Money managers under the microscope
There’s been plenty of confusion over who exactly will be hit by the ‘supertax’ on banker bonuses.
The wording of the Treasury’s clampdown last week suggested some hedge funds and traditional asset managers could be caught — PwC’s John Terry told me that of the 20 hedge funds he had spoken to, around half may have been caught in the net.
However, hedge funds are to fall outside the supertax, confirming a rumour doing the rounds among hedge fund executives.
Speaking at Reuters’ London offices this morning, City minister Paul Myners clarified that the tax would be focused on “the activities of banking”.
For UK-based opponents of the controversial EU hedge fund directive, there are signs the draft could be overhauled.
There has been much debate about whether London’s hedge fund community, angry at plans for a 50 percent tax rate on top earners and the EU’s draft directive proposing tough controls on the sector (not to mention the usual problems of traffic, high property prices and quality in life in London that usually get raised), will head to low-tax Switzerland.
Our analysis today argues that, while a trickle have already left, there are far more who have upped the rhetoric but are simply waiting to see who wins the next election.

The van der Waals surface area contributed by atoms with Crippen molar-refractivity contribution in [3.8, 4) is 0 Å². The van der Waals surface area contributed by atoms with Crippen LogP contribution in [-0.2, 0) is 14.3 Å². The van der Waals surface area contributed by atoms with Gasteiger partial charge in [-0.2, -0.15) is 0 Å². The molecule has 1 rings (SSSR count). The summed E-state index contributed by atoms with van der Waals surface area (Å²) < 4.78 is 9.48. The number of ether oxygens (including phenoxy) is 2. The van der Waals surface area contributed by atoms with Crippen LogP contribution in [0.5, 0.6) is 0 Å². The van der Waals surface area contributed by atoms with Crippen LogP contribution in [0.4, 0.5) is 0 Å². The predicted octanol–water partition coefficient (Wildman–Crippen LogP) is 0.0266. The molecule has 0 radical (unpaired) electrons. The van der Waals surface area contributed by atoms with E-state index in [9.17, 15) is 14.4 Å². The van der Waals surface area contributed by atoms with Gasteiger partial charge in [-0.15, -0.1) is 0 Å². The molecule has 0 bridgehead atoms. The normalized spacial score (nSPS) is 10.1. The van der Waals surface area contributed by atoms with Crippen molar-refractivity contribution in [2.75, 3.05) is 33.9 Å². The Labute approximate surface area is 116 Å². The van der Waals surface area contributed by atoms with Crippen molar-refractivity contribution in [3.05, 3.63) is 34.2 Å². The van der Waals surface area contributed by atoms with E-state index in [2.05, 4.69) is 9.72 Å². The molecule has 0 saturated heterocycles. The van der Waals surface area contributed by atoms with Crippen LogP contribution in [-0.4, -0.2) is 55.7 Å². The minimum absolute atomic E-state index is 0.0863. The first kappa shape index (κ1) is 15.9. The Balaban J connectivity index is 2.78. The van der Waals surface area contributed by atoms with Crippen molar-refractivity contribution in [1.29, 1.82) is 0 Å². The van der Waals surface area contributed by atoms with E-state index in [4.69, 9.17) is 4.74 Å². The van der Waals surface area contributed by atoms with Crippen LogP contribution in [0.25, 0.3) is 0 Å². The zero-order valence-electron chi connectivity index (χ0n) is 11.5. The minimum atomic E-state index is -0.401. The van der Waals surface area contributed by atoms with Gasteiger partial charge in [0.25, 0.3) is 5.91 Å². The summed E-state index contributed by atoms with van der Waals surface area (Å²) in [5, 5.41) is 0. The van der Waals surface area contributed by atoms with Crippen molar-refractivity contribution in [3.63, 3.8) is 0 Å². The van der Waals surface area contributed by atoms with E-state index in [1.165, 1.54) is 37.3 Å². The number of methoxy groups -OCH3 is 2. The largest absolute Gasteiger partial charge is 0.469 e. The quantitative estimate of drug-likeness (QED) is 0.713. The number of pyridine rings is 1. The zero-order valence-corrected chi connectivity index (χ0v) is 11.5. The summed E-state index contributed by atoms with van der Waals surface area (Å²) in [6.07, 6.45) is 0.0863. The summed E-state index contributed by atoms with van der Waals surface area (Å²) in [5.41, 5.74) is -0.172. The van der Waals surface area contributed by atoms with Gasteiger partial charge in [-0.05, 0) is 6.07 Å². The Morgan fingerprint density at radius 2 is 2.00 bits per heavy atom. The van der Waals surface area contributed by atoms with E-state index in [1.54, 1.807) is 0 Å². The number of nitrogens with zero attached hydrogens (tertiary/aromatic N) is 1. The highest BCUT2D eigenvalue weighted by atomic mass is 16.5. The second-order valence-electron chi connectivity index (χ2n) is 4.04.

With a headline like that, you’d think this would be a story about investing in Bonds.
But in fact a survey by boutique fund firm Moonraker Fund Management shows U.S. hedge fund managers are buying physical gold to protect their wealth against high levels of inflation.
Guest blogger Dale Gabbert heads the funds group in the London office of law firm Reed Smith. His practice covers hedge funds, private equity and property funds and he is the author of Hedge Funds, a legal guide published by Butterworths Lexis Nexis.
The views expressed here are entirely the author’s own and do not constitute Reuters’ point of view.
But one means that shows quite how drastic the change has been is in the area of risk management — not normally the sexiest topic but now an area of real concern for investors.
The hedge fund circuit can be exhausting.
Last Thursday saw the plush fundraising dinner of ARK, the charity headed by Arpad Busson, fiance of Uma Thurman, at London’s Waterloo International.
The next date in the European hedge fund industry’s diary is next week’s annual GAIM conference, held in Monaco (where else?).
With the finalisation of new EU laws on regulation of hedge funds and private equity likely 6 months away, we should be prepared for an awful lot of hand-wringing and much talk of an industry exodus to lakeside retreats in Switzerland.
The latest word on this is that some managers have warned the Treasury that funds are already looking around for alternative locales where their love of leverage attracts less concern.
Some investors may not be fully aware of the risks they face as career-conscious hedge fund managers plump for strategies that build a convincing-looking track record but occasionally backfire badly.
According to a paper by Yale academic Hongjun Yan, hedge fund managers are far more likely to choose so-called ‘nickel’ strategies than ‘black swan’ strategies, even if returns are ultimately lower and they risk the occasional huge loss.
One thing that the credit crisis has demonstrated is that even performing well isn’t always enough to stop investors in need of cash from taking their money out of a hedge fund.